Young people today who find their lives incomplete have probably not had the experience of editing their heart’s desire down to 100 characters or so (including spaces) because online forums for those seeking fulfillment through romance are now free and have no space limitations. Formerly, lonely hearts had to give serious attention to saying it all in a few words. You can still find old-school ads in small-town newspapers for those in the pre-Internet generation who hold out hope, and such ads are touching in their own way, like these two from a Pennsylvania paper last week:
Full Gospel Man, retired, kind, slim who likes walks, drives, dining out. Seeks woman with same values.
67-year-old white woman looking for 67-70 years white man for company and fun times, likes occasional drinking and dancing.
The modern comfort seeker, however, goes to Craigslist or one of the many dating websites to lay out their dreams in greater, sometimes tortured, detail. I did an impartial though probably not strictly scientific survey of ads on Craigslist from a dozen US cities, in the M4W and the W4M categories, to look at the language of personal ads from a statistical perspective. In both cases, I ignored ads where the object was simply a hook-up and captured ads where the placer was seeking a long-term relationship, or LTR in the parlance of this genre. The survey turned up some interesting results.
To begin, those who don’t like unfortunate stereotypes being confirmed should probably stop reading now: the total word count of the dozen ads placed by women seeking men was almost a third greater than that of ads placed by men seeking women. You can interpret this as you like: women are more articulate, or women talk a lot. The lexicon of ads placed by men was 533 different words; by women, 711 different words. The total length of the ads overall was about 1550 words for men’s ads, 2370 for women’s.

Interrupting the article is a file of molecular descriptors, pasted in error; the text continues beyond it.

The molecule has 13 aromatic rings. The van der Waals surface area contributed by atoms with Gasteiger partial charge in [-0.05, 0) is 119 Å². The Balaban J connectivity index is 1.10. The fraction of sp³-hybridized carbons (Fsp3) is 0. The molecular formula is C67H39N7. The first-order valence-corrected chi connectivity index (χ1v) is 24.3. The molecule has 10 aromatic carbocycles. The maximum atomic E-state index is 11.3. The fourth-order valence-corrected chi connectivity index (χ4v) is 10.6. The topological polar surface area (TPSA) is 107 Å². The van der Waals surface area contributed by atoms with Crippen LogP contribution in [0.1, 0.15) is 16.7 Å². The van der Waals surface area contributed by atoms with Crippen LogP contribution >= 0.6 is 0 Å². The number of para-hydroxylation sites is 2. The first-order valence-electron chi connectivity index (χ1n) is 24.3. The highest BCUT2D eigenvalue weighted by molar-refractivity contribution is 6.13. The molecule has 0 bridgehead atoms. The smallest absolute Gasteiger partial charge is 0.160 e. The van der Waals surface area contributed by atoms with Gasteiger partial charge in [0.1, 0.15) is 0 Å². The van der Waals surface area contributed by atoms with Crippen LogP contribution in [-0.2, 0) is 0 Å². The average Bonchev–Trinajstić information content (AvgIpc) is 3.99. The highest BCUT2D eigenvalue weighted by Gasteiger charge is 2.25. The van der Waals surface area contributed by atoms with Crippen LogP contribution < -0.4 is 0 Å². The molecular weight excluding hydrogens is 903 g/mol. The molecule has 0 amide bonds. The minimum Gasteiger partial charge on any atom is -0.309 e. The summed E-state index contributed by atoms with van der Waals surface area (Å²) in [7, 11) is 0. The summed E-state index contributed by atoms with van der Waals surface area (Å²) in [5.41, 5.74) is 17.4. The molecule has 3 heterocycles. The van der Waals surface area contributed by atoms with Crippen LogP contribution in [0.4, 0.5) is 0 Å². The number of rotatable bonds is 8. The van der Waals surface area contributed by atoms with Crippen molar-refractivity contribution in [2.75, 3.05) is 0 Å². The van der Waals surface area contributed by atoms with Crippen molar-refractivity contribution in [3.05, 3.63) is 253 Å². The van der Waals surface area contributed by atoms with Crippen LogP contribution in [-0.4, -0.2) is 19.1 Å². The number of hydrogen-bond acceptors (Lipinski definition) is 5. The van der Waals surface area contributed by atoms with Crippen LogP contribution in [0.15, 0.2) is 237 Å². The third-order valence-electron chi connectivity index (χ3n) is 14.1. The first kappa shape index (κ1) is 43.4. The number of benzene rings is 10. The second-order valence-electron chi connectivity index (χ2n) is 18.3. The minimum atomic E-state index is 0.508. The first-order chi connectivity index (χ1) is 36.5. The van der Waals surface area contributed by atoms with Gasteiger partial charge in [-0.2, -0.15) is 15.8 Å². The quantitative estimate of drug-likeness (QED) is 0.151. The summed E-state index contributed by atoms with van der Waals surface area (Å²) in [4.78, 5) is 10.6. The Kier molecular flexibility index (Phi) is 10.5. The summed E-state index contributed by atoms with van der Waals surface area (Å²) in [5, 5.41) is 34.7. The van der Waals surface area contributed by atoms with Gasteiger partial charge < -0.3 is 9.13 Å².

As you might expect, the words occurring with the greatest frequency were common to ads placed by men and women: have, look, looking, want. Once the really high-frequency words taper off, however, differences start to emerge. There are 14 instances of love in the ads placed by women (total number of ads: 12) but only four uses of love by men. Men mention age six times; women mention it twice. Women bring up tall five times (only one man uses the adjective), and they all want a man taller than they are. Curiously, women use the word game ten times and men don’t use it at all. The senses vary; there is the negative sense (drama games, I don’t play games), the usual sports sense (I like going to sports games), and two uses that are somewhat novel, by women who claim to be in game.
Both men and women want it to be real: each group of ads uses real 5 times either as a predicate adjective, or preceding the word “man” or “woman.” Examples:
I’m real. Are you?
I’m looking for someone real.
I’m a regular guy seriously looking for a real woman.
I’m a thick African-American woman who is looking for a real man.
Presumably, the desire here is for real in senses 2, 3, and 4 in the Macmillan Dictionary, and not sense 1: “existing in the physical world, not just in someone’s imagination or in stories.” When you’re online, however, you don’t know what you’re dealing with, so perhaps all senses of real are intended.
The ad-placer above who describes herself as thick is not alone in doing so. Three other women use the term. Presumably they are not using it in the sense that normally applies to people (sense 7, “stupid”), but somewhat euphemistically, in a way that is often used of body parts but isn’t typically used of people in their entirety: “having a long distance between opposite sides.”
It’s interesting that acronyms persist in personal ads, despite there being no need to compress language because of space limitations. Acronyms seem to be used as a convenience mainly, for frequently-mentioned qualities both owned and sought-after: in addition to LTR, noted above, DDF (drug-and-disease free) and HWP (height-weight proportional) both turn up frequently. GSOH (good sense of humor) is an acronym that is virtually unknown in the US but it appears in more than 100 personal ads in the London Craigslist. Is humor more of a deal-breaker for Brits than for others in love matters?Email this Post